The Philosophy of Acting with Matthew Daddario

Matthew Daddario, the new star of “Why Women Kill,” understands what it means to be an actor

There are actors. Then there are ACTORS, who’re greater than the usual crop. Then, of course, we have actor’s actors, the class that supersedes even the capitalization to denote top-notch ability. Matthew Daddario is kind of like a combination of all three.

Daddario is an actor because the craft inspires him, and he’s just as passionate about everything that gets put out there as much as he is about everything that goes on behind it. That passion goes beyond being a shared family hobby, considering his sisters Alexandra and Catharine are also actors.

When I ask him why he decided to become an actor, he explains, “The film business, acting in general, is an art that is also a productive business. People consume it as part of the culture as part of society. I think there’s something about it that satisfies several needs that I have from a career perspective.”

When I ask him to talk about how he’d describe “Why Women Kill,” his newest role, to someone who hadn’t heard of it, he says, “I just tell people, listen, you’re going to like it. Because I honestly believe that. So I’ve been telling people that it’s in 1949, it’s about a bunch of people, a little bit heightened. And in the end, some people are dead.” The conviction is in the fact that just watching the show is enough for you to understand why you’d want to keep watching.

Set in 1949, Daddario stars as one of the leads in the Paramount + show’s second season, alongside Allison Tolman, Lana Parrilla, and Nick Frost, among others. He plays the character of Scooter, an actor (re: “aspiring”) who’s looking for his big break in Hollywood, his shot at stardom. And he finds it through more unconventional means, that being the financial backing of one Rita Castillo (Parrilla), a woman married to a man with a fortune, and nothing more. 

Scooter is the kind of handsome, suave, charming gentleman of the ‘40s and ‘50s that you’d swoon for then and look right past now. He says “bay-bee” and “dawll” with the most affected accent this side of the Hollywood lot. In his very introduction to the audience, he passes by a couple of women on the street who can’t help but blush right at the sight of him, as they were wont to do at the time. Scooter simply shoots them a look and a smirk, walking backwards as I wonder whether he’ll hit the newspaper stand right behind him. But he’s the effortlessly cool old Hollywood hero, he swivels and smoothly glides past it, allaying my fears and setting the character’s tone.

“I figured that Scooter would be this guy from the Midwest who came out to LA,” Daddario says, “And he’d watch a lot of films. So I watched a lot of the films he watched, from the ‘40s and ‘50s, the Arsenic and Old Lace types. I tried to copy Cary Grant’s character a little bit with the voice. He talks in this way that isn’t a real way of speaking, and I figured Scooter would have that otherwise he’d sound like he was from the Midwest.”

He continues, “And I have him behaving like a 13 year old, someone who’s constantly encountering somebody that asks him to do something and he just doesn’t understand what the heck they’re asking. It’s 13 going on 30.”

In many ways, Daddario is the embodiment of Scooter. Well, the embodiment of what Scooter aims for, to be precise. Daddario has the unassuming charm you’d expect of a Cary Grant-type without the air of pretense and glamor that would imply. His New York accent and tonal shifts in his speech make you listen close, anxious that you’ll miss a word he’s saying. But that just means you’re that much more interested in hearing what he has to say.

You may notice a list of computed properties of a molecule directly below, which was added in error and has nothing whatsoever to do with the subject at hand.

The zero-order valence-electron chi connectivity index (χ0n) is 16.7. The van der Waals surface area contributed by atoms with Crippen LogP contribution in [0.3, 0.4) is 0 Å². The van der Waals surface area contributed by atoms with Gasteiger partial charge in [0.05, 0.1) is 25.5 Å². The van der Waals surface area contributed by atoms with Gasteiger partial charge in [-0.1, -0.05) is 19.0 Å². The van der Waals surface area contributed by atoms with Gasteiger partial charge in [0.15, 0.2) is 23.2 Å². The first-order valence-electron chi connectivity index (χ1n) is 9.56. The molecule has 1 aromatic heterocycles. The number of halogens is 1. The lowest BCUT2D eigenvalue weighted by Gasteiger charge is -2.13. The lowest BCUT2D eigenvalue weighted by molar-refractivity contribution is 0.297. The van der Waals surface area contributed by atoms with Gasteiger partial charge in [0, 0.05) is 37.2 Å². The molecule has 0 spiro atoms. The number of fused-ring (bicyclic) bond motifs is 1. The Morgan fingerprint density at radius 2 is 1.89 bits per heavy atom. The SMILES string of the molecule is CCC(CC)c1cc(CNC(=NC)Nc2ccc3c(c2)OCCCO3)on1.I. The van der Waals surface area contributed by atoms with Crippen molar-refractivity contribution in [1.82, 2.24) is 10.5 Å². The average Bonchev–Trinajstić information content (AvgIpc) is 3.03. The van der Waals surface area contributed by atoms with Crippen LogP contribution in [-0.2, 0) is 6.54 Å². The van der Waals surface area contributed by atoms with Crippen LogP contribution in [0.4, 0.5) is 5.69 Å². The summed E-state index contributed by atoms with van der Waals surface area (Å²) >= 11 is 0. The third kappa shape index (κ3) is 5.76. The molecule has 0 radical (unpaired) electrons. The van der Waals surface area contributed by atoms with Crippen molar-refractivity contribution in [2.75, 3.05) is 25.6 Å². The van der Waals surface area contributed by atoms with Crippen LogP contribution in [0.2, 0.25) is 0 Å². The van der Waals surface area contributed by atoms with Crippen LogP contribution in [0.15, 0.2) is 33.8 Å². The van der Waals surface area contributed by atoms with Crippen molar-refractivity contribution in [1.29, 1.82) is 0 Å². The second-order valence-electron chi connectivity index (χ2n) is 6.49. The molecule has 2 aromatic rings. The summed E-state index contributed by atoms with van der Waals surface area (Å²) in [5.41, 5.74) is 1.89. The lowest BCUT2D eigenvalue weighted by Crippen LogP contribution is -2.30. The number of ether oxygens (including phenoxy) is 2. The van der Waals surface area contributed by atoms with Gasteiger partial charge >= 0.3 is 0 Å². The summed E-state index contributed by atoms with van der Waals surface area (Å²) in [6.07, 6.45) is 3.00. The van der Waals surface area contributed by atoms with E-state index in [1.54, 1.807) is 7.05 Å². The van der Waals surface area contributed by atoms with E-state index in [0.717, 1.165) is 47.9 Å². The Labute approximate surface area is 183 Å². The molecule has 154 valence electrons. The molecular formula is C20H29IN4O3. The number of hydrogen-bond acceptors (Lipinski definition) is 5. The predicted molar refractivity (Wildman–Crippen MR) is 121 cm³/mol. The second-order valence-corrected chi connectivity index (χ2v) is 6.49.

He’s not going to Clark Gable you and sweep you off your feet, but that’s probably because he doesn’t want to. He speaks with the quiet confidence of a man who knows it all, even if he outright says he doesn’t. 

But unlike Scooter, Daddario clearly understands what he’s doing and he has an acute awareness of the industry he’s in. “As an actor, you’re always worried about the next part, the next thing, no matter how hirable you are,” he says. 

Plus, apart from his career in movies, this is just his second lead role in a TV show in five years, following his turn as Alec Lightwood on the Freeform classic “Shadowhunters,” so clearly he has the acting career Scooter’s been scoping auditions for.

The glint of the business does entice Daddario, though, just like it does with Scooter. But it’s less about wanting to be part of the legacy of excess that suggests, and is more attuned to the artistic aspect of being in the movie business. I ask him about what’s next on the (cue) cards, he says, “I want to do some things that are a little bit more independent, I want to do some things that are big budget, I want to see all of it, I want to do all of it because it is a fascinating business, and you have the ability to act in all these different roles and capacities.”

Being an actor, an ACTOR, or an actor’s actor, none of it is really about your particular level of skill as a performer. It’d be easier to tell people you’re a good actor rather than have them see it, the “fake-it-till-you-make-it” school of acting that Lee Strasberg probably didn’t endorse. 

It’s all about the ability to convince people you’re worth paying attention to, commanding respect with your aura alone. And enough charm to actually downplay the authoritarianism that aura could become. 

Daddario has that. He makes you firmly believe that he’s an actor worth his salt, through the utmost conviction with which he sells himself and his passion for the field, whether it’s with big fan draws like “Shadowhunters,” or under the radar flicks like 2021’s Trust. He doesn’t even have to do it earnestly, it just naturally emanates from that personable drawl of his.

Maybe that’s what Scooter needs, a drawl…

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